Use as DirectedProlia is a drug used to treat osteoporosis. It's administered by injection, every six months. Where menopausal women might need their Prolia, I need my Incantation. Every six months or so, I need a new Onward to Golgotha. The biggest difference is, the old ladies take Prolia to keep their bones from breaking. I need Incantation for just the opposite.
Ectovoid's Fractured in the Timeless Abyss was just what the doctor ordered. The Alabama band engages in nothing but shameless Incantation worship, and that's just fine by me. When I was hearing another one of these every month, I was OD-ing, so I cut back. But even the mighty Disma could only tide me over for so long.
So we've already established that this is completely unoriginal, but it does a remarkable job of capturing the feel of this ugly, sepulchral style of death that began in the early 90's. The production is extremely analog and live-sounding, though much clearer than its most obvious inspiration. They don't pull any wild, modern tricks. The writing is what they would call a "period piece" if it were a movie, right down to the chromatic solos. They've even captured some of the charm of the time as well--see the sloppy-sounding tempo shift in "Chewing Through the Membranes of Time and Space" or the out-of-place piano outro of "Splintered Phantasm." The only "error" they made was picking a cover that looks like something from Death instead of Incantation. But it's awesome anyway.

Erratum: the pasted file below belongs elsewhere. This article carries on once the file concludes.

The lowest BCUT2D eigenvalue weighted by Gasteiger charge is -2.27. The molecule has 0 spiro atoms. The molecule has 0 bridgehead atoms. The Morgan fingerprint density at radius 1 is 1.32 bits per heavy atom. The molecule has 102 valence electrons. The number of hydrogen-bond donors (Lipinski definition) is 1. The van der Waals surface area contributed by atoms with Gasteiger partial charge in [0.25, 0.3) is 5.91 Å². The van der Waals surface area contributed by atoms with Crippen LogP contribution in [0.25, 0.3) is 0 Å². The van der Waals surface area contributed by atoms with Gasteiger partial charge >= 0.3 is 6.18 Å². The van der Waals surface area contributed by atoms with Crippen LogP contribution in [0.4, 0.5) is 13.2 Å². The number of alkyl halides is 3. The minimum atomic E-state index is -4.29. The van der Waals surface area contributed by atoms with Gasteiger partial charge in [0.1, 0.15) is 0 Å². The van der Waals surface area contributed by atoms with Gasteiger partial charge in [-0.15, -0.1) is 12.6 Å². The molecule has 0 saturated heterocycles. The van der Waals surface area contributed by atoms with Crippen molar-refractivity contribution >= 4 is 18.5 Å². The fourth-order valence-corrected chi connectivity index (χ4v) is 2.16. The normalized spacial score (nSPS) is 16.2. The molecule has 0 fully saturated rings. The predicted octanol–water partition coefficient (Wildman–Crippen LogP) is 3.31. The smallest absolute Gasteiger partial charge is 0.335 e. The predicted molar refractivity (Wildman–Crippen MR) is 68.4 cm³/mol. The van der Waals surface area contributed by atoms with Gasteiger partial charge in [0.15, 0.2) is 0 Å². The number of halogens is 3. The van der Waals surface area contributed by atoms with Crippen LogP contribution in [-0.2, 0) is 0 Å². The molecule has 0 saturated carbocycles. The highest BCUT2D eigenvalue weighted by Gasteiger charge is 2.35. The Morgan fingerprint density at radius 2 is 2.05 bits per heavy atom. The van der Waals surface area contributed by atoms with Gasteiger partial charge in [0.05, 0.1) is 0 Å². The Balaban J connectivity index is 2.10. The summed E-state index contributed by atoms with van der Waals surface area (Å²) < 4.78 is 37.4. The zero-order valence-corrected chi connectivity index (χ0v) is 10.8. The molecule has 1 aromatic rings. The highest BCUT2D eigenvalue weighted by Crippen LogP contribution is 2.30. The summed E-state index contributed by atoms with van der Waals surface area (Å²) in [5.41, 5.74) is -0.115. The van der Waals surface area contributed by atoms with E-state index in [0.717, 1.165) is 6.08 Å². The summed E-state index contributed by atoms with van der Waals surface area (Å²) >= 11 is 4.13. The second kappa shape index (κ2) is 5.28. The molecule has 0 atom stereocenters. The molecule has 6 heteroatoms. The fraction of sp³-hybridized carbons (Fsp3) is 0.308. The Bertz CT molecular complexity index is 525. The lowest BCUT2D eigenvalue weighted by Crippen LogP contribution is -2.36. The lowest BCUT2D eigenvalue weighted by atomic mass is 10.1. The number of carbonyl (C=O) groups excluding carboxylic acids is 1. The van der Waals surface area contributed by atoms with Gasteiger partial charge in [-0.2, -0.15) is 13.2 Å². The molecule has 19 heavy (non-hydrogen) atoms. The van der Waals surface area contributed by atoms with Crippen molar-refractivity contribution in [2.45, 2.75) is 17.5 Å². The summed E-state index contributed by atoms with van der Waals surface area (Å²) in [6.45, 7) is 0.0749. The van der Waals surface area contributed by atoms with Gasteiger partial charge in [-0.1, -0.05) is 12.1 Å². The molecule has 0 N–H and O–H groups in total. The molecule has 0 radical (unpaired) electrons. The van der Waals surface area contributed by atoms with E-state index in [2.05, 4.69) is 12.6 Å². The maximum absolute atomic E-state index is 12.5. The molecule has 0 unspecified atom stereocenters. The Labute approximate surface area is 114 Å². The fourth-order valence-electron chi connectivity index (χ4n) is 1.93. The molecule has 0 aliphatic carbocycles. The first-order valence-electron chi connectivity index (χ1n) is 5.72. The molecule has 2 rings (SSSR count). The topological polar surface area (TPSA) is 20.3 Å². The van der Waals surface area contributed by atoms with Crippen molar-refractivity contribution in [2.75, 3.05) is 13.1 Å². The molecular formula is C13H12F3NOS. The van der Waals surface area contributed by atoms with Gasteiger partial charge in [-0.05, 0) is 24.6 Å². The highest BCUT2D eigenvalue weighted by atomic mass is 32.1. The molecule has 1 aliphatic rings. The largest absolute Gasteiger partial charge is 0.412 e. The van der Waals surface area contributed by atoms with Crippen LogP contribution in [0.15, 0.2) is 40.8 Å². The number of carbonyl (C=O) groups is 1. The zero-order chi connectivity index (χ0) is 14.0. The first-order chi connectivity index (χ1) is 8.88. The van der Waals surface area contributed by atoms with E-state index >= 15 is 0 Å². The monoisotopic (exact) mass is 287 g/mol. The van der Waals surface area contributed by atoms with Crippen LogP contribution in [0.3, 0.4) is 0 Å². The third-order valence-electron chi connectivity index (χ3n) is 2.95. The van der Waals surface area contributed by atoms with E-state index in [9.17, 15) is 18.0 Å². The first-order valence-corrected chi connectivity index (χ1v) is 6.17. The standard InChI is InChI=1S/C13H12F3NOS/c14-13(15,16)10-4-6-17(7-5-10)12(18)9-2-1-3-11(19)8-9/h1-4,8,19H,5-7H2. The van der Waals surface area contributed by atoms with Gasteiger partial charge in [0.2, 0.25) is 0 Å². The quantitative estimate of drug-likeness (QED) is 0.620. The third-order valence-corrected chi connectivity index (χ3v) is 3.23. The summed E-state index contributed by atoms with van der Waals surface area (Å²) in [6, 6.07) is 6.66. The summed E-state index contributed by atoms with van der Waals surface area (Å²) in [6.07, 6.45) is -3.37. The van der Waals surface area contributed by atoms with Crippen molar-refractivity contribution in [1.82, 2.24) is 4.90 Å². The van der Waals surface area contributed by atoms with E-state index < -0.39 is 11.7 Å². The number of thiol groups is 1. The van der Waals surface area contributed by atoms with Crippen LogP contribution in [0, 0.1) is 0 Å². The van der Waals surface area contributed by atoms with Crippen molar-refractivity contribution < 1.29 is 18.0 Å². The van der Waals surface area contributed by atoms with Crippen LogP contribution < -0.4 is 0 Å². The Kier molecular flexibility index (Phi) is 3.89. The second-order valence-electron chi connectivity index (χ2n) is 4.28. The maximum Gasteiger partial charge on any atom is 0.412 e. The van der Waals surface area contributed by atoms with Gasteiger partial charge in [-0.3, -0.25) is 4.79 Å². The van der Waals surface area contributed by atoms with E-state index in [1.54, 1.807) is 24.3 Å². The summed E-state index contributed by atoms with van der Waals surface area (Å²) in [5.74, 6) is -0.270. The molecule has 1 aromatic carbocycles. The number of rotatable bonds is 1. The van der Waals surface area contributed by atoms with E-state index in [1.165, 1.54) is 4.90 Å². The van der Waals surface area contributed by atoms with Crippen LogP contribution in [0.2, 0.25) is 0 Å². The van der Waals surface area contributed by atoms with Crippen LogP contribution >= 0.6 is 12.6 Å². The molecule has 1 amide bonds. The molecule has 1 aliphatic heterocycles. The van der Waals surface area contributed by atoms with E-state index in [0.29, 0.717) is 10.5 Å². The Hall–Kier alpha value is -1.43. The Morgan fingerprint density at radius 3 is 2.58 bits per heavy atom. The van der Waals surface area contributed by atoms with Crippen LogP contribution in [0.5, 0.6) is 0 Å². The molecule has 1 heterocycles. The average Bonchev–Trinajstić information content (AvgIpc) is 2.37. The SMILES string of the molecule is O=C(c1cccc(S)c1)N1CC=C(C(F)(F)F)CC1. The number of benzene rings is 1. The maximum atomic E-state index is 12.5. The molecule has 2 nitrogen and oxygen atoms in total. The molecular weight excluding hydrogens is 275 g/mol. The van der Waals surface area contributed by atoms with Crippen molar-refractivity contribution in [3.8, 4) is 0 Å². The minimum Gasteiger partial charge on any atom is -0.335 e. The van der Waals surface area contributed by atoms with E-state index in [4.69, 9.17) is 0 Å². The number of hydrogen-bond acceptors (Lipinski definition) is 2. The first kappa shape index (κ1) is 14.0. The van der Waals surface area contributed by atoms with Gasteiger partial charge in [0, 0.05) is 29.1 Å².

The bottom line is that these songs made my head bob in time and my foot tap, probably annoying my cube neighbors. That's the body's natural reaction when hearing it seated at a desk with nose buried in paperwork. If this was on stage, cranked up, vertebrae would shatter.
This is a fine example of Incantation-worship. It doesn't break any ground, but it's not supposed to. It's supposed to break necks. (That's what it's supposed to do. You don't want to know the possible side effects.)
The Verdict: 3.5 out of 5 stars